Go, riders! Go, volunteers!
The first Double Bay Double has gone into the history books, and our 17 riders and our team of incredible volunteers were part of a weekend that quickly uses up the list of available adjectives: amazing, epic, challenging, inspiring, successful ... and one more very important adjective: safe. We had no injuries, we had no significant mechanical failures, every cyclist completed the ride, and we set a positive example for the other cyclists and motorists with whom we shared the road. And to top it all off, when the final accounting is complete, our small group raised about $10,000 for the San Francisco AIDS Foundation.
Day 1: Mountain View to Marina (108 miles)
Our weekend started in the pre-dawn hours of Saturday morning. We gathered at the Franklin/Evelyn parking lot one last time before the lot -- our meeting place for ALC, DSSF, Seismic, and DBD training rides for the past five years -- closes forever next month for the long-promised housing project. After a few opening remarks and a safety speech, we rolled out five minutes early at 6:55 a.m. just as the sun was beginning to rise. The first leg of our ride was quite easy -- just 8 miles on familiar streets into Menlo Park for our first rest stop at Starbucks. Why so soon? Because after that, we wouldn't see much of anything in the way of services for the next 35 miles.
As we left Rest Stop 1, many of us ended up in the middle of groups of cyclists taking part in the Ride for Ravenswood, another charity event that we knew would be following our route as far as San Gregorio. Our small group of cyclists suddenly felt like a much larger group as we crossed over I-280 and conquered Horse Hill as our first significant climb of the day. But that was only a warmup to the day's main event: the 3.3-mile climb of Old La Honda Road, the benchmark of all Peninsula climbs.
When I reached the top, I saw a huge group of cyclists gathered by the side of the road, clustered around one of our support vehicles. Not wanting to contribute to the crowd, I rode on and began my descent of the other side of Old La Honda. What I didn't know at the time was that some of the Ravenswood riders were using the services (especially water and tubes) of our support vehicles because we apparently had supplies available and they did not! SAG driver Taryl was more than generous but eventually had to relent and let them know that her water was for us unless there was a dire need. There was also a brief encounter with a Woodside police officer who thought we were part of the support for the much larger Ravenswood ride, which had generated some complaints about blocking traffic. (As I said before, we set a good example by riding single file and calling out our intentions. I wish other rides were as serious about this.)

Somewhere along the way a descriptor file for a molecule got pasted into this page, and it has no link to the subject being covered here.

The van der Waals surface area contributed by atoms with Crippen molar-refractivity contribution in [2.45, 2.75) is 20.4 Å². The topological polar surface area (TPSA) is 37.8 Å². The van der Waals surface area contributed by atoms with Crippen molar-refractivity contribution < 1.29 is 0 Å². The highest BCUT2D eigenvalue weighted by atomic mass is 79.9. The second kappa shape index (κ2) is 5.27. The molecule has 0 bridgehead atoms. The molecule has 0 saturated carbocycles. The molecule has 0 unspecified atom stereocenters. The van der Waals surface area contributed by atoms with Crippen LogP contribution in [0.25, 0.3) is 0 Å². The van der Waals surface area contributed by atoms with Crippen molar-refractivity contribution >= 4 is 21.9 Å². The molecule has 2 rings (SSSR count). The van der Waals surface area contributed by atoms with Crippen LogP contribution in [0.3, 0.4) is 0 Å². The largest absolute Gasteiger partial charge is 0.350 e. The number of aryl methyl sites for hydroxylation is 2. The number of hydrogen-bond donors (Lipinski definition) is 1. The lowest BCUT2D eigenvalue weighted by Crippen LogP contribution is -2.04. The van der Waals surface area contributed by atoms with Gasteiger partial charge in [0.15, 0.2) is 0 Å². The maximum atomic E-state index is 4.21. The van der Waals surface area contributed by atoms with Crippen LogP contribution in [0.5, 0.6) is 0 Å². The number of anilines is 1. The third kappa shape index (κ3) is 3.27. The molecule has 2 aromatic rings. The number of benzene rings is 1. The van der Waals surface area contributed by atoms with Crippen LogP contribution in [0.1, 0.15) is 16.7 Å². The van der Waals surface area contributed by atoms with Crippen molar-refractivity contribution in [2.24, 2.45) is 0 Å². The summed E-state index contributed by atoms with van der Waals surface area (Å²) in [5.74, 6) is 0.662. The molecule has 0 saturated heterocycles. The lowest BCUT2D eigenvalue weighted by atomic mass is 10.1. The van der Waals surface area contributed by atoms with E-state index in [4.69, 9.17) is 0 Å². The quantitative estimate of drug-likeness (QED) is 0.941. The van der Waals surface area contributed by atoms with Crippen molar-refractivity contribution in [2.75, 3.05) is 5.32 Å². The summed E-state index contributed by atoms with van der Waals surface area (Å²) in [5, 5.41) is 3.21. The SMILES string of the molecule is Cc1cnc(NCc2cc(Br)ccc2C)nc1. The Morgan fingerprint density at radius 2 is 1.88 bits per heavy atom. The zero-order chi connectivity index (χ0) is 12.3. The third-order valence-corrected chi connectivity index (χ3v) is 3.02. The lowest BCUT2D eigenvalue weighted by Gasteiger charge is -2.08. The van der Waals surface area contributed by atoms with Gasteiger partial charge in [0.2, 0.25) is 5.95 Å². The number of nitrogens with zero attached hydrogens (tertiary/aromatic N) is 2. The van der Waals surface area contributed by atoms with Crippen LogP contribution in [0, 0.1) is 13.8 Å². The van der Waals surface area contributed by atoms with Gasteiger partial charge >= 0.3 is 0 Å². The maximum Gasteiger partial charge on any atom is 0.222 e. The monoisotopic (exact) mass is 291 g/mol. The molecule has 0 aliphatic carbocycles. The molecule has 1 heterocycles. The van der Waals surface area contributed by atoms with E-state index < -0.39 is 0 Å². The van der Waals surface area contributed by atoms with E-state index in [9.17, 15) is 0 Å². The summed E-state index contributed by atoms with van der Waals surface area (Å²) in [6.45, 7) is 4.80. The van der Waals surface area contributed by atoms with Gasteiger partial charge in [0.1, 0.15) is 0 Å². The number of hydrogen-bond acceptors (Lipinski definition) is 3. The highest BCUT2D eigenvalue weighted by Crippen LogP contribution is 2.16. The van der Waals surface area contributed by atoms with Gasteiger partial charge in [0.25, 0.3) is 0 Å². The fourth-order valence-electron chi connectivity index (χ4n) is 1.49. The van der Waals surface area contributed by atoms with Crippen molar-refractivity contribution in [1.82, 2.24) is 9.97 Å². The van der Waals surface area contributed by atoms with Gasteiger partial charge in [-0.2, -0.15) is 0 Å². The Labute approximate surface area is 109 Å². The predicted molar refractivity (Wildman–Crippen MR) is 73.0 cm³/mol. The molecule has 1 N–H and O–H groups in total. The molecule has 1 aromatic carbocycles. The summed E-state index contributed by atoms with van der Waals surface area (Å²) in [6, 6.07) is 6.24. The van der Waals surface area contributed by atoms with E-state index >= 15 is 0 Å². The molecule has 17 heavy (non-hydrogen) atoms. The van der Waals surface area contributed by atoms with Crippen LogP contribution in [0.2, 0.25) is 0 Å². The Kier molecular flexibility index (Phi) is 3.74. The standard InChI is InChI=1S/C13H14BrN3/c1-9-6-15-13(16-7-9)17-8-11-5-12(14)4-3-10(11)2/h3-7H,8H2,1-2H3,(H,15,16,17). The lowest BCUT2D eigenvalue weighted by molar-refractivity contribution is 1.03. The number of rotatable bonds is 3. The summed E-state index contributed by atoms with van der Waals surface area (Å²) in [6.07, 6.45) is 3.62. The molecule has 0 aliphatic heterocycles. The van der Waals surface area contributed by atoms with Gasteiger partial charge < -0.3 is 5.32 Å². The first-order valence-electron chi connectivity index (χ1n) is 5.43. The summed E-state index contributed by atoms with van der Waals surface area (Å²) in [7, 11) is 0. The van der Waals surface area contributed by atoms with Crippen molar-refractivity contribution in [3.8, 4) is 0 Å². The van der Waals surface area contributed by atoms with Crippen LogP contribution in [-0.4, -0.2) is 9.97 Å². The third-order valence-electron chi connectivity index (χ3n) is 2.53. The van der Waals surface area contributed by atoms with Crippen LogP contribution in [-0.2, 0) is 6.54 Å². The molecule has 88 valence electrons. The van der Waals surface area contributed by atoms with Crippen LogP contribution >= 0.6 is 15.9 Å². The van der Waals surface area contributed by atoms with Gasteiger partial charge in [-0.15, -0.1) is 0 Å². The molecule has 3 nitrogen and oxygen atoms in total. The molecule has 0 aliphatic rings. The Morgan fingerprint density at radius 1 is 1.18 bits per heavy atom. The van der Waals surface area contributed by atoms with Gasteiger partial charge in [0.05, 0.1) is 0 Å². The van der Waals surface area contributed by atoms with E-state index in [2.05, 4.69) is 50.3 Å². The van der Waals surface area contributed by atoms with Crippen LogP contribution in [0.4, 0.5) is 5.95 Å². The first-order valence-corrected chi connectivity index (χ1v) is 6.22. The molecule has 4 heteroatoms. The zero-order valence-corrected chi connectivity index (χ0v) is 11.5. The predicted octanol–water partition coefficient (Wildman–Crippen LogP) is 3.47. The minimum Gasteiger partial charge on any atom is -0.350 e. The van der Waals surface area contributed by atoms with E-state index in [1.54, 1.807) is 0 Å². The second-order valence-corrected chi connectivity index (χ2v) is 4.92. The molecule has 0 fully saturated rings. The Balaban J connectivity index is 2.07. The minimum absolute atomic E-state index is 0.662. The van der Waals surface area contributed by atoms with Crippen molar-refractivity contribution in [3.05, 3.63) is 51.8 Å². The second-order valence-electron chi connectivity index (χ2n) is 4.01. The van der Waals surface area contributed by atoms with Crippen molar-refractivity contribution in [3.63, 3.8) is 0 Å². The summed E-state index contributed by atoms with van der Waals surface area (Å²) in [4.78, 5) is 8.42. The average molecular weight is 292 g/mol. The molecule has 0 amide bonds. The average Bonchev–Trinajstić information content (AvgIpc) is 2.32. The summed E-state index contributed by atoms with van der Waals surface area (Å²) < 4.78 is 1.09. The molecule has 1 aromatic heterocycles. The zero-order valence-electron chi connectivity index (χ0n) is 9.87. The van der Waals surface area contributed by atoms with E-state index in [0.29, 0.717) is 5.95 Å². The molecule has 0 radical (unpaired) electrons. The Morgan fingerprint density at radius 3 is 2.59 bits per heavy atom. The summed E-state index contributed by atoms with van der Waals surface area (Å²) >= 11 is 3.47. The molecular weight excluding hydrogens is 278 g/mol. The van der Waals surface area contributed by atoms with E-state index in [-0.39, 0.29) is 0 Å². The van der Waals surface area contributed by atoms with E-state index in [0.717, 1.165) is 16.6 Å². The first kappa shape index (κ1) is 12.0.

As we descended Highway 84 toward the coast, the skies turned gray as the coastal fog became low and thick. By the time we reached our toilet stop at San Gregorio State Beach, it felt more like March or April than late September. But our spirits were brightened considerably by Terri's well-stocked supply vehicle, accompanied by special surprise guests Diana and Frank, two riders from next weekend's Seismic Challenge. (At least I think it was Frank. Some folks weren't so sure!) Aron, our bike tech, set up his stand and was busily tending to the minor issues that arise on the road -- his expert skills no doubt allowed some of our cyclists to finish the ride.
The long ride down Highway 1 to Santa Cruz is a well-worn route that's familiar to AIDS/LifeCycle riders, and most of us knew what to expect in the way of countless small but attention-getting hills (the randonneuring groups call the route "lumpy"). The routine of countless rides past was broken up somewhat by having different rest stop locations -- at Gazos Creek and in Davenport -- but the fog kept the seaside views from being all that they could have been. And the fog was so thick at times that we even had some drizzle, which I especially noticed whenever I would turn my head and a puddle of water would fall down off the top of my helmet!
Santa Cruz is where things became different for most of us. After passing through the city's west side on a bike route different from the one used by ALC, we dealt with the Soquel Drive Slog amid heavy Saturday afternoon traffic that posed challenges similar to those at the beginning of ALC's Day 2. I was near the front of the group at this point, and that was a good thing, because I came across a "turn" that I had failed to include on the route sheet: the right turn "from" Soquel Drive "to" Soquel Drive just past Rio Del Mar Blvd. The turn usually isn't included on ALC or randonneuring route sheets because it's "just one of those things that all the locals know." About half a mile later when I realized what I had just passed, I got on the phone to Adam, our super logistics wizard, and said that we needed to put a person there, but it was too late to prevent at least one of our riders from missing the turn. (Sorry!)
Minor crisis averted, our route then departed from the traditional ALC route and ventured inland (and uphill) toward Corralitos and Freedom on our way to Watsonville. I greatly prefer this route to the lumpy ALC route along the coast and through agricultural flatlands (which also happens to be the official Pacific Coast Bicycle Route), but when we reached Watsonville (at breakneck speed for, thanks to a strong but short-lived tailwind), it became quite clear why the inland route simply wouldn't work for a large group.